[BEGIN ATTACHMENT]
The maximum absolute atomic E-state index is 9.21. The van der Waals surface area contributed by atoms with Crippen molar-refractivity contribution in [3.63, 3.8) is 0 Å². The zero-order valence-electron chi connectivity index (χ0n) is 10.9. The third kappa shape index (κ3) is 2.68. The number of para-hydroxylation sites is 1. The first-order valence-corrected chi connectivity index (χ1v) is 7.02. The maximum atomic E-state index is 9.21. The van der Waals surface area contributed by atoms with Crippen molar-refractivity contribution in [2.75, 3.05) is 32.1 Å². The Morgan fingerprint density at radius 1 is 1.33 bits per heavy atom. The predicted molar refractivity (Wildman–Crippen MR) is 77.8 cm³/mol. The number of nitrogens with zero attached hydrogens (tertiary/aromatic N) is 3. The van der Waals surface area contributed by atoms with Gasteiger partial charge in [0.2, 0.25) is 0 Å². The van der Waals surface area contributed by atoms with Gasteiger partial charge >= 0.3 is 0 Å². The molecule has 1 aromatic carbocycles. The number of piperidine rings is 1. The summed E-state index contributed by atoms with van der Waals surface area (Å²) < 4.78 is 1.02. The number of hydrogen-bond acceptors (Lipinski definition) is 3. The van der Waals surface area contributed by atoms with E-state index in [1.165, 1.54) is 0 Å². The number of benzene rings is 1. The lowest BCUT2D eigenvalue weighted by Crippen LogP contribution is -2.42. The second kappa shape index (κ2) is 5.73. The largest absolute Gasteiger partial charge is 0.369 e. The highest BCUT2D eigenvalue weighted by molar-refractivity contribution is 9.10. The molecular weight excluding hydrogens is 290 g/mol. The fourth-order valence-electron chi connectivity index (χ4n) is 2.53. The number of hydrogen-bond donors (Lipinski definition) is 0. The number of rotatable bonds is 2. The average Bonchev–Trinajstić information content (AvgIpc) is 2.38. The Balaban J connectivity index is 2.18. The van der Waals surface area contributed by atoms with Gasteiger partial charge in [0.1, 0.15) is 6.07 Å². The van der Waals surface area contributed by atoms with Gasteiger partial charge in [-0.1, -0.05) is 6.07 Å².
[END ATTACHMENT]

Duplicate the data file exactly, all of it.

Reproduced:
The maximum absolute atomic E-state index is 9.21. The van der Waals surface area contributed by atoms with Crippen molar-refractivity contribution in [3.63, 3.8) is 0 Å². The zero-order valence-electron chi connectivity index (χ0n) is 10.9. The third kappa shape index (κ3) is 2.68. The number of para-hydroxylation sites is 1. The first-order valence-corrected chi connectivity index (χ1v) is 7.02. The maximum atomic E-state index is 9.21. The van der Waals surface area contributed by atoms with Crippen molar-refractivity contribution in [2.75, 3.05) is 32.1 Å². The Morgan fingerprint density at radius 1 is 1.33 bits per heavy atom. The predicted molar refractivity (Wildman–Crippen MR) is 77.8 cm³/mol. The number of nitrogens with zero attached hydrogens (tertiary/aromatic N) is 3. The van der Waals surface area contributed by atoms with Gasteiger partial charge in [0.2, 0.25) is 0 Å². The van der Waals surface area contributed by atoms with Gasteiger partial charge >= 0.3 is 0 Å². The molecule has 1 aromatic carbocycles. The number of piperidine rings is 1. The summed E-state index contributed by atoms with van der Waals surface area (Å²) < 4.78 is 1.02. The number of hydrogen-bond acceptors (Lipinski definition) is 3. The van der Waals surface area contributed by atoms with E-state index in [1.165, 1.54) is 0 Å². The number of benzene rings is 1. The lowest BCUT2D eigenvalue weighted by Crippen LogP contribution is -2.42. The second kappa shape index (κ2) is 5.73. The largest absolute Gasteiger partial charge is 0.369 e. The highest BCUT2D eigenvalue weighted by molar-refractivity contribution is 9.10. The molecular weight excluding hydrogens is 290 g/mol. The fourth-order valence-electron chi connectivity index (χ4n) is 2.53. The number of hydrogen-bond donors (Lipinski definition) is 0. The number of rotatable bonds is 2. The average Bonchev–Trinajstić information content (AvgIpc) is 2.38. The Balaban J connectivity index is 2.18. The van der Waals surface area contributed by atoms with Gasteiger partial charge in [0.1, 0.15) is 6.07 Å². The van der Waals surface area contributed by atoms with Gasteiger partial charge in [-0.1, -0.05) is 6.07 Å².